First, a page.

Thursday, February 26, 2009

The Sunanda Gandhi Memorial School: a model

Arun Gandhi talks about the Sunanda Gandhi Memorial School, a school in rural India that is envisioned to be a model for village-based community uplift and self sufficiency. As India grows in prosperity, many poor Indians who live in rural villages find themselves left out of that prosperity. With increasing economic pressures in rural village settings, there is massive migration of people to cities, looking for work ---- and children and families are vulnerable to the child traffickers who come to villages to recruit young girls for prostitution, and young boys for child labor. Families are torn apart, and many live in poverty while few become prosperous.

The Sunanda Gandhi Memorial School promises to be a model for how rural, community-based schools can be the hub around which villages develop economic self sufficiency, thus enabling a bottoms-up approach to building an India that includes a good life for all.

This is what Gandhi would want us to do.

“Earth provides enough to satisfy every man's need, but not every man's greed” (Mahatma Gandhi)

An interview with Arun Gandhi

In this video, Arun talks about growing up with his grandfather, and makes some comments about his views of the situation in the Middle East.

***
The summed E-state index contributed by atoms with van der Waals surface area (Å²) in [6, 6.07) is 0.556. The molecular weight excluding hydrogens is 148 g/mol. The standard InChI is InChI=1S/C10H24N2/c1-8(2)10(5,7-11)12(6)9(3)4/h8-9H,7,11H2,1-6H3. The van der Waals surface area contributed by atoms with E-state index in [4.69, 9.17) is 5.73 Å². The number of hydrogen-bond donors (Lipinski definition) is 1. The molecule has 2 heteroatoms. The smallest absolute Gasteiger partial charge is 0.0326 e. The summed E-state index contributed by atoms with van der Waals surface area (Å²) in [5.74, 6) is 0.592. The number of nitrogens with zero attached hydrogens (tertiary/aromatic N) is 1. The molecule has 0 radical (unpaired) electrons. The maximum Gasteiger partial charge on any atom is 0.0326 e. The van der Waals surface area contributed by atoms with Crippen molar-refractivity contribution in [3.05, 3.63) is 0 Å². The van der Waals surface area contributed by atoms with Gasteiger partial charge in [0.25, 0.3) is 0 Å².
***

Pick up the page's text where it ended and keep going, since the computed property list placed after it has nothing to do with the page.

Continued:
Arun Gandhi talks about lessons his grandfather taught him

I've had the privilege of having briefly met and traveled in India with Arun and Sunanda Gandhi, in 1997. This was during a time when I was intent on learning all I could about Gandhi, and how he managed to pull off such great social movement without firing guns.

Since then, I have studied the underlying approach to nonviolent solutions, and more importantly, have been experimenting with these approaches in my organizational work, working with a wide spectrum of organizations in turnaround, or navigating through change.

It works! I have been consistently amazed at how the simple act of "walking the high road" brings out the best in everyone, and the amazing results that can come with this approach.

My support of candidate Obama was primarily driven by my instinct about his ability to walk this high road. This is what will make all the bi-partisan rhetoric real, in a practical way that serves all.

This is a video of an inspriring talk that Arun made in 2008, while addressing a conference of educators here in San Francisco. Through telling stories of his life in India with his Grandfather (he was sent as a 12 year old with an "anger problem" to go live with his Grandfather for a year), he shines light on the essential under-pinnings of his grandfather's philosopy..... namely, the importance of self-transformation, selflessness, and how to channel the power of anger into constructive responses to difficult situations.

Nonviolence is not the path of the weak. It takes great personal courage and fortitude to Walk the Talk. Here, Arun shows us how.

"Be the change you want to see in the world" (Mahatma Gandhi)